Not to kill her I must kill? I am appointed to that task.
No, no! But to delay death for those about to die.
I hear your words and guess your wish!
May not Alcestis live to old age?
No! I also prize my rights!
Yet at most you win one life.
They who die young yield me a greater prize.
If she dies old, the burial will be richer.
Phoebus, that argument favours the rich.
What! Are you witty unawares?
The rich would gladly pay to die old.
So you will not grant me this favour?
Not I! You know my nature.
Yes! Hateful to men and a horror to the gods!
You cannot always have more than your due.
Yet you shall change, most cruel though you are! For a man comes
to the dwelling of Pheres, sent by Eurystheus to fetch a horse-drawn
chariot from the harsh-wintered lands of Thrace; and he shall be a
guest in the house of Admetus, and by force shall he tear this woman
from you. Thus shall you gain no thanks from us, and yet you shall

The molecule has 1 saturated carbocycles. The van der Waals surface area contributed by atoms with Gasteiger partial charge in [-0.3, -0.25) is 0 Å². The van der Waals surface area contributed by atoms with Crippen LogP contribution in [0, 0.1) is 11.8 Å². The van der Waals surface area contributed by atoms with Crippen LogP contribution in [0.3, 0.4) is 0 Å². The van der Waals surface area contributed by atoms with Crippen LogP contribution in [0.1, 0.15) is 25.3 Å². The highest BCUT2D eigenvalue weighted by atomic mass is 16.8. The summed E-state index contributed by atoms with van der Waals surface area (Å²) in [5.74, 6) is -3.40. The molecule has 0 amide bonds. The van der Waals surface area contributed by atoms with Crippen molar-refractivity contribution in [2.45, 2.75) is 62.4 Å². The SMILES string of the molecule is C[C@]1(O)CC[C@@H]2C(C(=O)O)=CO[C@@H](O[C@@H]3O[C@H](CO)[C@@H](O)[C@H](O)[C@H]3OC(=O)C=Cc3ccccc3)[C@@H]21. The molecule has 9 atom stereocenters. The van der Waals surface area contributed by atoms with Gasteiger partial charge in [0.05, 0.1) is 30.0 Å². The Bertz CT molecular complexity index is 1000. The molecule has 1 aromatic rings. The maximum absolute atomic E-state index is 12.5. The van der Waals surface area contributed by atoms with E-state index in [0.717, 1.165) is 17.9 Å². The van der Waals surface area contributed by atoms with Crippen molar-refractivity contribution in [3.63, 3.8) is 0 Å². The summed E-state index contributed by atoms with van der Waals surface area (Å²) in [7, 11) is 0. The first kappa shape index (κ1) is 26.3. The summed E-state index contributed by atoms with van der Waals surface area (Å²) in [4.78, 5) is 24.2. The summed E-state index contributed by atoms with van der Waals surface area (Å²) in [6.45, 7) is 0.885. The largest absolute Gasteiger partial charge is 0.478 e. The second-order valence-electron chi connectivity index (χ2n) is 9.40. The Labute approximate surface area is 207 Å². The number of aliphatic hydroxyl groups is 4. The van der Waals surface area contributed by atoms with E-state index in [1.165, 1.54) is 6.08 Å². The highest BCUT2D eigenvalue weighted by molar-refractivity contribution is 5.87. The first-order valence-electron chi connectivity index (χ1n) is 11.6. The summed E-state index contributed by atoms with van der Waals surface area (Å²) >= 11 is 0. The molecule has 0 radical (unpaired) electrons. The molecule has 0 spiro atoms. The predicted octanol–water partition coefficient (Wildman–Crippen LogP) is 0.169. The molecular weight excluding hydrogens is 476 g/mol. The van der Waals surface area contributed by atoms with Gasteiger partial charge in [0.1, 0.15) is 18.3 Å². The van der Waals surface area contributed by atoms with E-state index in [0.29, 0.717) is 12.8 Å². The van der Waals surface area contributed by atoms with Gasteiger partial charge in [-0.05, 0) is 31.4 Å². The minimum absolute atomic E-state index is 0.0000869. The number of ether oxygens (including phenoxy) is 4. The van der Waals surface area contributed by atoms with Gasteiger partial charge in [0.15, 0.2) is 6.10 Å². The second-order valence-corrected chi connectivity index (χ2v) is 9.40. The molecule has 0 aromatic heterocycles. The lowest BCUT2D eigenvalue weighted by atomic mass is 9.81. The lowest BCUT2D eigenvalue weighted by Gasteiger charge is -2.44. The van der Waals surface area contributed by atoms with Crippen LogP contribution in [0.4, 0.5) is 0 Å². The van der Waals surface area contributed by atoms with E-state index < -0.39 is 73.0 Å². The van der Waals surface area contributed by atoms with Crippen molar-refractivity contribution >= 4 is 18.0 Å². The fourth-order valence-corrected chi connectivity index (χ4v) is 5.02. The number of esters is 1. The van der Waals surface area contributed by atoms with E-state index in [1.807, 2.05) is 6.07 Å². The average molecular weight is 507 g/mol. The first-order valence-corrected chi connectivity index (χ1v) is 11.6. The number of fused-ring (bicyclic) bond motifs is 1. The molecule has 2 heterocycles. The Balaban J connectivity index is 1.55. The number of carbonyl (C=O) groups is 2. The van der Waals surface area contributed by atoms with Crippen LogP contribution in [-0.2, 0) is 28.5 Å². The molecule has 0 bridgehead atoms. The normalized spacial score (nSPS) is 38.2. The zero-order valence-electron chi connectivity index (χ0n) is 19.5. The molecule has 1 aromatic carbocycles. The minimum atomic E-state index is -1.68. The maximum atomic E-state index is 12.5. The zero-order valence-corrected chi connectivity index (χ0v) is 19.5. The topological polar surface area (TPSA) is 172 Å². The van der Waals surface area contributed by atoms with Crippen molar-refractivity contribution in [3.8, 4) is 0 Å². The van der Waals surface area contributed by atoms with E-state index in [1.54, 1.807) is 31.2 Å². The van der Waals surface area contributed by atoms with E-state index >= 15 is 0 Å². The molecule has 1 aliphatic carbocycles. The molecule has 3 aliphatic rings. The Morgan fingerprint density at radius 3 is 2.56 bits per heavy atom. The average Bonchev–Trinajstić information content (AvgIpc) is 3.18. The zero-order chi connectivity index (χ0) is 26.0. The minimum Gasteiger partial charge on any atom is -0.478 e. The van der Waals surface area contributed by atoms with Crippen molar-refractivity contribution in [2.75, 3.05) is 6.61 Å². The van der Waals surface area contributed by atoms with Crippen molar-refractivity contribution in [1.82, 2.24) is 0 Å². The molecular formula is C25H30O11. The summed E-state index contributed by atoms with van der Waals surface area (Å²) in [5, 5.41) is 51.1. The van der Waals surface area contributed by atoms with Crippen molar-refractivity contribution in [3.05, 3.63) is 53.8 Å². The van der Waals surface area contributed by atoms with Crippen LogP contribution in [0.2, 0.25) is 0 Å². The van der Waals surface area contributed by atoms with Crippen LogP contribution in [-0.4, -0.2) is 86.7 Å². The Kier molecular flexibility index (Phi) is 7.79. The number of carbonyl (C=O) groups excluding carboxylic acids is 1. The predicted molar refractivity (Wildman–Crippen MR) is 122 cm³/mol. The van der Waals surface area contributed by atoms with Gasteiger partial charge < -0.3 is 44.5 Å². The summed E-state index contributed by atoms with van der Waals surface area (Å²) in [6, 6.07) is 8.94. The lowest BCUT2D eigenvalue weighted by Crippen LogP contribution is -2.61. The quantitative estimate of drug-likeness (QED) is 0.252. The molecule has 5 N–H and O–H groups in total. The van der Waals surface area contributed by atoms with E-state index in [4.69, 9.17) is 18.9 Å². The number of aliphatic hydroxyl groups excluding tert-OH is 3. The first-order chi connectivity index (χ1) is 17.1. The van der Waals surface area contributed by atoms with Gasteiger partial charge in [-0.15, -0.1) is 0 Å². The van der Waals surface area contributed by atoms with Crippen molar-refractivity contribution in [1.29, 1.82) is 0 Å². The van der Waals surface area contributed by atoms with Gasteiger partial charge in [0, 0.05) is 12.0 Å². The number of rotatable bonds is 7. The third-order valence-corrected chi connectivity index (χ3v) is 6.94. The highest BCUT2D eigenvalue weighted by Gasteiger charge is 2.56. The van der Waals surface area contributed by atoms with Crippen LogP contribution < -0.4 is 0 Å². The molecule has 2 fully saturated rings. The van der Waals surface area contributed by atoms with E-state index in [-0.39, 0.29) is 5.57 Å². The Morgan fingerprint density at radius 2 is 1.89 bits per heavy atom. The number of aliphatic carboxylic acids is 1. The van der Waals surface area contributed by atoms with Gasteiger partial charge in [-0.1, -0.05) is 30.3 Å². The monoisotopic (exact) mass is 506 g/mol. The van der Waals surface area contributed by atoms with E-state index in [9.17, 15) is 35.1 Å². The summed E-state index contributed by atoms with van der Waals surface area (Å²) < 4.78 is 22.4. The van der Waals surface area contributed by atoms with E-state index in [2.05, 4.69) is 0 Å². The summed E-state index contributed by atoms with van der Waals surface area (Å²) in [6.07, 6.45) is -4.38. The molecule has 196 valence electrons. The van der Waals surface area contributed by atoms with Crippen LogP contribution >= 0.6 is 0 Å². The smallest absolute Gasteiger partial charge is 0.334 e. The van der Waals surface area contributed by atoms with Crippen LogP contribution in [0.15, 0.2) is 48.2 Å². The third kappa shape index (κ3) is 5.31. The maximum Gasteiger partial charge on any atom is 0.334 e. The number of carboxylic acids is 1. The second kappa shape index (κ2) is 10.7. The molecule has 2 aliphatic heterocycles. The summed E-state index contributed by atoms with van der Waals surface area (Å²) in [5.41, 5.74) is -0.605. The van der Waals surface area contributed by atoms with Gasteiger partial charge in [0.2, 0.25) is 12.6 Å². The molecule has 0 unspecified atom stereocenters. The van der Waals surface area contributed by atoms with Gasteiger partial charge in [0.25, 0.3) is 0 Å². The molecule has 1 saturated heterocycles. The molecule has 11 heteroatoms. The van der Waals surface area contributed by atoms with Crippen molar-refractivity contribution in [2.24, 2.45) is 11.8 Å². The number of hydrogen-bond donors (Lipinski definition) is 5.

do this thing-and my hatred be upon you
(APOLLO goes out. DEATH gazes after him derisively.)
Talk all you will, you get no more of me! The woman shall go
down to the dwelling of Hades. Now must I go to consecrate her for the
sacrifice with this sword; for when once this blade has shorn the
victim's hair, then he is sacred to the Lower Gods!
(DEATH enters the Palace by the open main door. The CHORUS enters
from the right. They are the Elders or Notables of the city, and,
therefore move slowly, leaning upon their staffs.)
LEADER OF THE CHORUS (chanting)
Why is there no sound outside the Palace? Why is the dwelling of
Admetus silent? Not a friend here to tell me if I must weep for a dead
Queen or whether she lives and looks upon the light, Alcestis, the
daughter of Pelias, whom among all women I hold the best wife to her
Is a sob to be heard?
Or the beating of hands
In the house?
The lament for her end?
Not one of her servants
Stands at the gate!